How Accurate is HBO’s “Silicon Valley”? Is the Tech World Really That Absurd?


According to the showrunners and stars of HBO’s Silicon Valley (2014 - ) the tech world is at least as crazy as the events depicted on the show – if not crazier. At a panel at SXSW 2016, creator Mike Judge and executive producer Alec Berg said that their ongoing research has revealed so many absurdities in the real Silicon Valley that there is hardly any need for exaggeration in their writing.

“The tech world is so absurd that sometimes we find ourselves actually be like, if you put that in the show nobody would believe it,” Mike Judge said. “You kind of do it as-is, and it’s pretty ridiculous. The tech world has made it very easy for us in a lot of ways.”

Thomas Middleditch, who stars as Richard Hendricks, the founder and CEO of the fictional Pied Piper, agreed, “Every time I’m up in San Francisco, someone will come up and, they’ll quote something the show and say ‘That happened to me. Verbatim. You didn’t exaggerate it for comedy—that literally happened to me.’”

The creators credit the show’s popularity at least in part to growing interest in the tech community. “We got very lucky that the culture was turning to awareness of tech in a way that was perfectly timed with the launch of the show,” Berg said. “The amount of money that’s going in and out of Silicon valley is so stunning that I think people were suddenly sort of interested in it.”

In earlier versions of the pilot, Richard was originally offered an $100 million buyout (instead of the $10 million he turns down in the actual pilot), but the writers decided this was too much to be believable. Then it was reported that Snapchat refused $3 billion from Facebook. “So I guess egg on our face,” Middleditch said.

Berg noted that everyone they asked said that the fictional Pied Piper would have no difficulty raising far more money than they do in the show. “They’d be able to raise $10 million no problem,” venture capitalists told him. “Any VC would give them $10 million immediately.”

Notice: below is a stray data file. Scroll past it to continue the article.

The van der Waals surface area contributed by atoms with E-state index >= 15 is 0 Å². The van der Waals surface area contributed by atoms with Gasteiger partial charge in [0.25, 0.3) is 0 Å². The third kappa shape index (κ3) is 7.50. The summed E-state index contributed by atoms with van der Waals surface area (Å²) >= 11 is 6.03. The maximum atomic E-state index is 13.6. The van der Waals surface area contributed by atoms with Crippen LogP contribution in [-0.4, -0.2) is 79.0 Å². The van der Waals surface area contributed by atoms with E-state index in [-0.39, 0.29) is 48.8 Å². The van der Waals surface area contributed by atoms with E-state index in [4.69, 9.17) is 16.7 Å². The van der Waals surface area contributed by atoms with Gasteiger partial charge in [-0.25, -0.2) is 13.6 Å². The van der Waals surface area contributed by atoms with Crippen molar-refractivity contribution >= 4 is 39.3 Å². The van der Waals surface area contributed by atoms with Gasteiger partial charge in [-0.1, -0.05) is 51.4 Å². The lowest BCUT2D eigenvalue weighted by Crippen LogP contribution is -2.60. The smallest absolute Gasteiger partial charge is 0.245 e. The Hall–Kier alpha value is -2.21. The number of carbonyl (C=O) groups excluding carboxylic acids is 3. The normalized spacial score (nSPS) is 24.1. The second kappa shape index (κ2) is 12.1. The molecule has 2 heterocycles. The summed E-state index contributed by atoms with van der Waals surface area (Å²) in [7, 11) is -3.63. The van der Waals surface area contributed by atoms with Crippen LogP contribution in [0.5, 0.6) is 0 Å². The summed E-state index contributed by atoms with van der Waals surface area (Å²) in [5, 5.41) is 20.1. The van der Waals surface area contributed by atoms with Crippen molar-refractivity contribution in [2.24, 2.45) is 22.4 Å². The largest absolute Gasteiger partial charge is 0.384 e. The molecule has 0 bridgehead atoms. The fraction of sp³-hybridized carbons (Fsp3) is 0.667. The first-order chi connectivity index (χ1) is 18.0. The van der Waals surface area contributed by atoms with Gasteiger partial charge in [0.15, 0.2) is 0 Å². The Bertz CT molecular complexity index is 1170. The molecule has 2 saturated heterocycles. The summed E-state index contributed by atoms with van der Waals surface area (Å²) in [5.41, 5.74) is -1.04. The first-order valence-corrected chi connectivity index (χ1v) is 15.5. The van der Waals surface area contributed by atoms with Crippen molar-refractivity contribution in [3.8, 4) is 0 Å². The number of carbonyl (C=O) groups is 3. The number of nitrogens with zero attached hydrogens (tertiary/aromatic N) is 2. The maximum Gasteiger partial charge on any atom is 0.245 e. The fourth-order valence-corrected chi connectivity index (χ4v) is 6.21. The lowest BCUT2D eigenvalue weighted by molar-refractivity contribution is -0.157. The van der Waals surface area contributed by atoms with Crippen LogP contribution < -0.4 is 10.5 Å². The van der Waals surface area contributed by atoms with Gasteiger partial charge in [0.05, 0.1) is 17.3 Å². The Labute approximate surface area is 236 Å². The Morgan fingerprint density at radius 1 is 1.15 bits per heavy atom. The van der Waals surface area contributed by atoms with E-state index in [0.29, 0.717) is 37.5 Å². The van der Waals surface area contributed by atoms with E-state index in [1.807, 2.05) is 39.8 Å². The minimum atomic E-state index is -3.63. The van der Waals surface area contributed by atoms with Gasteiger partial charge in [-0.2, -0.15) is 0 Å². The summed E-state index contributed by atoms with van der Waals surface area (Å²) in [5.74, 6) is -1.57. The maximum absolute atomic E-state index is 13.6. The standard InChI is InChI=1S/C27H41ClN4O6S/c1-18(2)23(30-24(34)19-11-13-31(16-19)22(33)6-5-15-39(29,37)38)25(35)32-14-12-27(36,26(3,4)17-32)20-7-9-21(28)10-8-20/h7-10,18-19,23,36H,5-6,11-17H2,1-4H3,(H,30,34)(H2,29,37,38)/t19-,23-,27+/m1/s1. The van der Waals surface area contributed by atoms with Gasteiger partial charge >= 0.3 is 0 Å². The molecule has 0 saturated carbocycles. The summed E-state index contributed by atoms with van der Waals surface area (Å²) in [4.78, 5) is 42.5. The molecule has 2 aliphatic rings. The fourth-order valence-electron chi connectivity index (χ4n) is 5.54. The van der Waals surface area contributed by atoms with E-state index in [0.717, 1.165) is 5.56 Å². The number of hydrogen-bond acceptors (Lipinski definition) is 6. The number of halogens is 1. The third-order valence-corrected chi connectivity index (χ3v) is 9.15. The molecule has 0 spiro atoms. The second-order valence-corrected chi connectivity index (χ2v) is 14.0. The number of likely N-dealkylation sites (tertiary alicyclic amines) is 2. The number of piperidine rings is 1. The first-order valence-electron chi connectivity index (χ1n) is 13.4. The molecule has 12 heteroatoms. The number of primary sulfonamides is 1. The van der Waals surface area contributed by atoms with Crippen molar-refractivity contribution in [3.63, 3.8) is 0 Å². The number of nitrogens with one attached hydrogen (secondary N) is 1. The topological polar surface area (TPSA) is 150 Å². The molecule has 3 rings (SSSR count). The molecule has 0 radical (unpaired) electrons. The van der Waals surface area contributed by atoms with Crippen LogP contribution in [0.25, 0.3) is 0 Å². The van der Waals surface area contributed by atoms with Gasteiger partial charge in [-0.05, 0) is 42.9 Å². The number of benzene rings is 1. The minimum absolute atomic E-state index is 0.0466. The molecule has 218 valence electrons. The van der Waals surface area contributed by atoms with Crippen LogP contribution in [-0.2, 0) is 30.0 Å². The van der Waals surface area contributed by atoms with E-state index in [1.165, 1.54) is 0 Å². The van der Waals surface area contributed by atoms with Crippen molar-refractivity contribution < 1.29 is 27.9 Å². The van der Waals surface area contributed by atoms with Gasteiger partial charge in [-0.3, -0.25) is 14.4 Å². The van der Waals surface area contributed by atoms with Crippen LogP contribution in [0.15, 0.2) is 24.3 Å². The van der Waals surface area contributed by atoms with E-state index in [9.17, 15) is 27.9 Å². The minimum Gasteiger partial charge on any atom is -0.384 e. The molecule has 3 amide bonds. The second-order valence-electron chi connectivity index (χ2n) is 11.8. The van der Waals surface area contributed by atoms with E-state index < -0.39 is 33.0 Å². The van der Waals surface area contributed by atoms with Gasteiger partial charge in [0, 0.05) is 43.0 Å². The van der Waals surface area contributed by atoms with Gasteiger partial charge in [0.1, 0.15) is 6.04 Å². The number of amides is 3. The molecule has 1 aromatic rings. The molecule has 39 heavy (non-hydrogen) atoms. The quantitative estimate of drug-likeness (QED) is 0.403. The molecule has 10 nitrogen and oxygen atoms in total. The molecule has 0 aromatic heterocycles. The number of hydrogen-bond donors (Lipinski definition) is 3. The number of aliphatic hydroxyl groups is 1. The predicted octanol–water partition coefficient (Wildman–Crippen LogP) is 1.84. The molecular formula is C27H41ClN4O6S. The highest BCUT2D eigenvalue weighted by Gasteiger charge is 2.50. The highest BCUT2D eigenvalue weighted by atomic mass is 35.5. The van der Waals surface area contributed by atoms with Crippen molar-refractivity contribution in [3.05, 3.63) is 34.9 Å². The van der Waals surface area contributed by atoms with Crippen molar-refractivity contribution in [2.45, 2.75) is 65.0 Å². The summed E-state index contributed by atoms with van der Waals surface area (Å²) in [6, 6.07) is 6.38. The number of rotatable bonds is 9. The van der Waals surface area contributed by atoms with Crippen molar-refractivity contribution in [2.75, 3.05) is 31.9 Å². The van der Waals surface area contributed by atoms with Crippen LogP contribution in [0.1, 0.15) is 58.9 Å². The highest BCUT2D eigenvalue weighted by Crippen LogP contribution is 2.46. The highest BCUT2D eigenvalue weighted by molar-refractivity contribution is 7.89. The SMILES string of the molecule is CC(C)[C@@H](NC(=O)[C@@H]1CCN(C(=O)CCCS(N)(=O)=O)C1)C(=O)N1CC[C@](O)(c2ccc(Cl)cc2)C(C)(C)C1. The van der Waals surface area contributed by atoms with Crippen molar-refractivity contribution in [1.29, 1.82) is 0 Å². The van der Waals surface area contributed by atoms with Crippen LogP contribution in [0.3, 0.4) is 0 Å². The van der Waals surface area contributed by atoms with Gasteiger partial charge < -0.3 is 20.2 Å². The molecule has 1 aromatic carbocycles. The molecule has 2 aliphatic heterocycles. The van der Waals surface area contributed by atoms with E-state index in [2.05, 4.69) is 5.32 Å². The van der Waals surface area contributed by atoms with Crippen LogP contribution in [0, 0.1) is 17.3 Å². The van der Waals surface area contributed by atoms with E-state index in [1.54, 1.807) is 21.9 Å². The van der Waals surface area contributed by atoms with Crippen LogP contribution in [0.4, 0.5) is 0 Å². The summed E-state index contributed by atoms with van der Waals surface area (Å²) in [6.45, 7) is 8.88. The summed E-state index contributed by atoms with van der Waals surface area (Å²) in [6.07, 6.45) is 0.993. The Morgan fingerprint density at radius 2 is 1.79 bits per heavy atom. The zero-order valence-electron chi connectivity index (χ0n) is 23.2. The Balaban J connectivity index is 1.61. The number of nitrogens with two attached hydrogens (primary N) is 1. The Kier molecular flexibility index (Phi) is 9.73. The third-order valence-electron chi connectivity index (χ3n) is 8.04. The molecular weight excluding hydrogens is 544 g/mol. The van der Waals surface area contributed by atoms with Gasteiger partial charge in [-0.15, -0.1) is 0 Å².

“The tech world kept getting crazier and crazier in the course of the year that we shot the pilot,” Judge said. “When it came out, we were looping lines to change the amounts. T.J. Miller had improv’d a line about Grindr, saying he owned 10%, and we realized that if he really owned 10% of Grindr he’d be worth, like, 100 million or something.” (They changed the line so that Miller’s character owned a very small percentage of Grindr.) The most absurd examples Judge and Berg come across don’t even make it onto the show because the writers believe viewers would find these events too incredible to believe.

The showrunners also said that they constantly look for ways to block the characters from succeeding (and don’t always find it that easy) because they feel that a show about billionaires would be boring to watch. “I do think once these guys are the guys with all the money and all the success, the show sort of ends,” Berg said. “The challenge of doing it year after year is how many different, interesting ways can we get these guys to trip up without infuriating the audience?” He continued, “It’s hard to do a show about a compelling guy who gets everything he wants.”

So do the tech billionaires mind that they’re the butt of Silicon Valley’s jokes? According to Mike Judge, they seem to enjoy being the subject of satire. “When Spinal Tap came out, I was like, Man, the heavy metal bands are gonna hate this, but they all love it,” Judge said. “And it’s kind of the same with us. We’d go meet with these big companies. We went to Google, Facebook, and they all did the same thing. They go, ‘That’s great the way you make fun of us all saying we’re making the world a better place, but we really are making the world a better place.’ Every one of them would do that.”

Zach Woods, who plays tightly wound business development guy Jared, added, “People like to be made fun of as long as it feels accurate. It’s like if your friends give you shit for something, then you feel sort of known, if it’s something that’s true. So if my girlfriend’s like, ‘You big tall stupid idiot,’ then I’m like, ‘Oh she noticed.’” (The others on the panel promptly accused Woods of making a “humble brag” that he has a girlfriend.)

Given that the tech world seems to get ever wilder over time, Judge and Berg won’t run out of material for a while. But reports that some bubbles are bursting and investors are not quite as zealous as they once were make us wonder if, in future seasons, the writers won’t have to work so hard to keep the guys of Pied Piper from getting rich.

Banner Image: Silicon Valley cast & creaters at SXSW, photo by Sandy Perez